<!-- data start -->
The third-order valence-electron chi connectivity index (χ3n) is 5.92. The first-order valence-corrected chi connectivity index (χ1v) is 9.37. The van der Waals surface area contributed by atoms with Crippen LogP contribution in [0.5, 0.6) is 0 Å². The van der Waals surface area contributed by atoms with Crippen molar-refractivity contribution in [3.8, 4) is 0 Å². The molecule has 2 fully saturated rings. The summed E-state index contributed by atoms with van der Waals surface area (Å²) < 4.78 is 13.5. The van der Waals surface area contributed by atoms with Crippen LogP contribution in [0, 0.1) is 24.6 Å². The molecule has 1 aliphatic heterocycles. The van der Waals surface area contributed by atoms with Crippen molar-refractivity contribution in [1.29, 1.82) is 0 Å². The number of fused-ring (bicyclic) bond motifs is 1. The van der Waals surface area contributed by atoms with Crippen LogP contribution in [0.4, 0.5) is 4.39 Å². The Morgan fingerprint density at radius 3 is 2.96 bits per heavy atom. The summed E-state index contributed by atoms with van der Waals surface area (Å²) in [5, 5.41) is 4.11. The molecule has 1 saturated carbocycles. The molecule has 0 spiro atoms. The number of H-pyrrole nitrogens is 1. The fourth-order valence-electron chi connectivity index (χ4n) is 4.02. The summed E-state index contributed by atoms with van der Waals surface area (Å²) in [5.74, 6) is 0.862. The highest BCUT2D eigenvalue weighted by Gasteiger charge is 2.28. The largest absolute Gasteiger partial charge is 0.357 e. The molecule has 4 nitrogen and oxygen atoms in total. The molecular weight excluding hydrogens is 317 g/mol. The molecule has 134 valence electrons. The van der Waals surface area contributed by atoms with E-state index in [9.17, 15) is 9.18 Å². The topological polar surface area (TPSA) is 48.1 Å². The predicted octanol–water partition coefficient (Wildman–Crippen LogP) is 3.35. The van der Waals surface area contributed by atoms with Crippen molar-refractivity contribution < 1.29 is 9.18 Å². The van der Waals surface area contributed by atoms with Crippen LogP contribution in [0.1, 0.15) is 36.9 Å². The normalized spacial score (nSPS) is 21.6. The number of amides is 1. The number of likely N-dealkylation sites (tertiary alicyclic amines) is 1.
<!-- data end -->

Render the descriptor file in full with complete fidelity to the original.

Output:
The third-order valence-electron chi connectivity index (χ3n) is 5.92. The first-order valence-corrected chi connectivity index (χ1v) is 9.37. The van der Waals surface area contributed by atoms with Crippen LogP contribution in [0.5, 0.6) is 0 Å². The van der Waals surface area contributed by atoms with Crippen molar-refractivity contribution in [3.8, 4) is 0 Å². The molecule has 2 fully saturated rings. The summed E-state index contributed by atoms with van der Waals surface area (Å²) < 4.78 is 13.5. The van der Waals surface area contributed by atoms with Crippen LogP contribution in [0, 0.1) is 24.6 Å². The molecule has 1 aliphatic heterocycles. The van der Waals surface area contributed by atoms with Crippen molar-refractivity contribution in [1.29, 1.82) is 0 Å². The number of fused-ring (bicyclic) bond motifs is 1. The van der Waals surface area contributed by atoms with Crippen LogP contribution in [0.4, 0.5) is 4.39 Å². The Morgan fingerprint density at radius 3 is 2.96 bits per heavy atom. The summed E-state index contributed by atoms with van der Waals surface area (Å²) in [5, 5.41) is 4.11. The molecule has 1 saturated carbocycles. The molecule has 0 spiro atoms. The number of H-pyrrole nitrogens is 1. The fourth-order valence-electron chi connectivity index (χ4n) is 4.02. The summed E-state index contributed by atoms with van der Waals surface area (Å²) in [5.74, 6) is 0.862. The highest BCUT2D eigenvalue weighted by Gasteiger charge is 2.28. The largest absolute Gasteiger partial charge is 0.357 e. The molecule has 4 nitrogen and oxygen atoms in total. The molecular weight excluding hydrogens is 317 g/mol. The molecule has 134 valence electrons. The van der Waals surface area contributed by atoms with E-state index in [9.17, 15) is 9.18 Å². The topological polar surface area (TPSA) is 48.1 Å². The predicted octanol–water partition coefficient (Wildman–Crippen LogP) is 3.35. The van der Waals surface area contributed by atoms with Crippen molar-refractivity contribution < 1.29 is 9.18 Å². The van der Waals surface area contributed by atoms with Crippen LogP contribution in [0.1, 0.15) is 36.9 Å². The normalized spacial score (nSPS) is 21.6. The number of amides is 1. The number of likely N-dealkylation sites (tertiary alicyclic amines) is 1.